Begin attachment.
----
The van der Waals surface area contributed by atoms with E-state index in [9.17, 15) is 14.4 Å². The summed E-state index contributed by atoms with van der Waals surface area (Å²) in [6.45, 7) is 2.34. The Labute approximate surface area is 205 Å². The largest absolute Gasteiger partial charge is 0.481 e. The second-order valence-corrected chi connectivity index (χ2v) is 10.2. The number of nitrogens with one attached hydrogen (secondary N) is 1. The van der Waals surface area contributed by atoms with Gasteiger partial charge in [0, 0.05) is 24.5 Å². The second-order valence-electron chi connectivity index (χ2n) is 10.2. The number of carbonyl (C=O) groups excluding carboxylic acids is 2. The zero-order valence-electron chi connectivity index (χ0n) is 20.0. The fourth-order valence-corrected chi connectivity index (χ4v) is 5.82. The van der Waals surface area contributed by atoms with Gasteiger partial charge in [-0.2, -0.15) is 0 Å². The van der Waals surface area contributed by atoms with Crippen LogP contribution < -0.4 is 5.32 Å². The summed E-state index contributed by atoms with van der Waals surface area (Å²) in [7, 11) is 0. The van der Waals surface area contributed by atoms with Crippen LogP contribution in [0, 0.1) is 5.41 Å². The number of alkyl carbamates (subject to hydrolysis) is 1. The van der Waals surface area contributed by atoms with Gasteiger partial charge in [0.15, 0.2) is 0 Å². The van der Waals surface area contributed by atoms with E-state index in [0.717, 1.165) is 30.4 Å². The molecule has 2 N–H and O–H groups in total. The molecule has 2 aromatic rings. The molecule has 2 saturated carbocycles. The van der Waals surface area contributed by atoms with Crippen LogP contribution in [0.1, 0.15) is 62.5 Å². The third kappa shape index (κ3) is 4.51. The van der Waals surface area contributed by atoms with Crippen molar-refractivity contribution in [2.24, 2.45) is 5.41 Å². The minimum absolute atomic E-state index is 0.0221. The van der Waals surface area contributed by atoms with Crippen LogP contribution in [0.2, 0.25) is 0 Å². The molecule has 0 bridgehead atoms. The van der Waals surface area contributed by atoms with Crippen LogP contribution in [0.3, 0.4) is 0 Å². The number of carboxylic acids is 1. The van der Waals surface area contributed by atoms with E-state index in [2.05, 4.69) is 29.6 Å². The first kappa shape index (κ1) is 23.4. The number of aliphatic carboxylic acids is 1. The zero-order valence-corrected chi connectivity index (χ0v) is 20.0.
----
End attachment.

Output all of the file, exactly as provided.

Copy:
The van der Waals surface area contributed by atoms with E-state index in [9.17, 15) is 14.4 Å². The summed E-state index contributed by atoms with van der Waals surface area (Å²) in [6.45, 7) is 2.34. The Labute approximate surface area is 205 Å². The largest absolute Gasteiger partial charge is 0.481 e. The second-order valence-corrected chi connectivity index (χ2v) is 10.2. The number of nitrogens with one attached hydrogen (secondary N) is 1. The van der Waals surface area contributed by atoms with Gasteiger partial charge in [0, 0.05) is 24.5 Å². The second-order valence-electron chi connectivity index (χ2n) is 10.2. The number of carbonyl (C=O) groups excluding carboxylic acids is 2. The zero-order valence-electron chi connectivity index (χ0n) is 20.0. The fourth-order valence-corrected chi connectivity index (χ4v) is 5.82. The van der Waals surface area contributed by atoms with Gasteiger partial charge in [-0.2, -0.15) is 0 Å². The van der Waals surface area contributed by atoms with Crippen LogP contribution < -0.4 is 5.32 Å². The summed E-state index contributed by atoms with van der Waals surface area (Å²) in [7, 11) is 0. The van der Waals surface area contributed by atoms with Crippen LogP contribution in [0, 0.1) is 5.41 Å². The number of alkyl carbamates (subject to hydrolysis) is 1. The van der Waals surface area contributed by atoms with Gasteiger partial charge in [0.15, 0.2) is 0 Å². The van der Waals surface area contributed by atoms with E-state index in [0.717, 1.165) is 30.4 Å². The molecule has 2 N–H and O–H groups in total. The molecule has 2 aromatic rings. The molecule has 2 saturated carbocycles. The van der Waals surface area contributed by atoms with Crippen LogP contribution in [0.1, 0.15) is 62.5 Å². The third kappa shape index (κ3) is 4.51. The van der Waals surface area contributed by atoms with Crippen molar-refractivity contribution in [2.24, 2.45) is 5.41 Å². The minimum absolute atomic E-state index is 0.0221. The van der Waals surface area contributed by atoms with Crippen LogP contribution in [0.2, 0.25) is 0 Å². The molecule has 0 bridgehead atoms. The van der Waals surface area contributed by atoms with Crippen LogP contribution in [0.3, 0.4) is 0 Å². The number of carboxylic acids is 1. The van der Waals surface area contributed by atoms with E-state index in [2.05, 4.69) is 29.6 Å². The first kappa shape index (κ1) is 23.4. The number of aliphatic carboxylic acids is 1. The zero-order valence-corrected chi connectivity index (χ0v) is 20.0.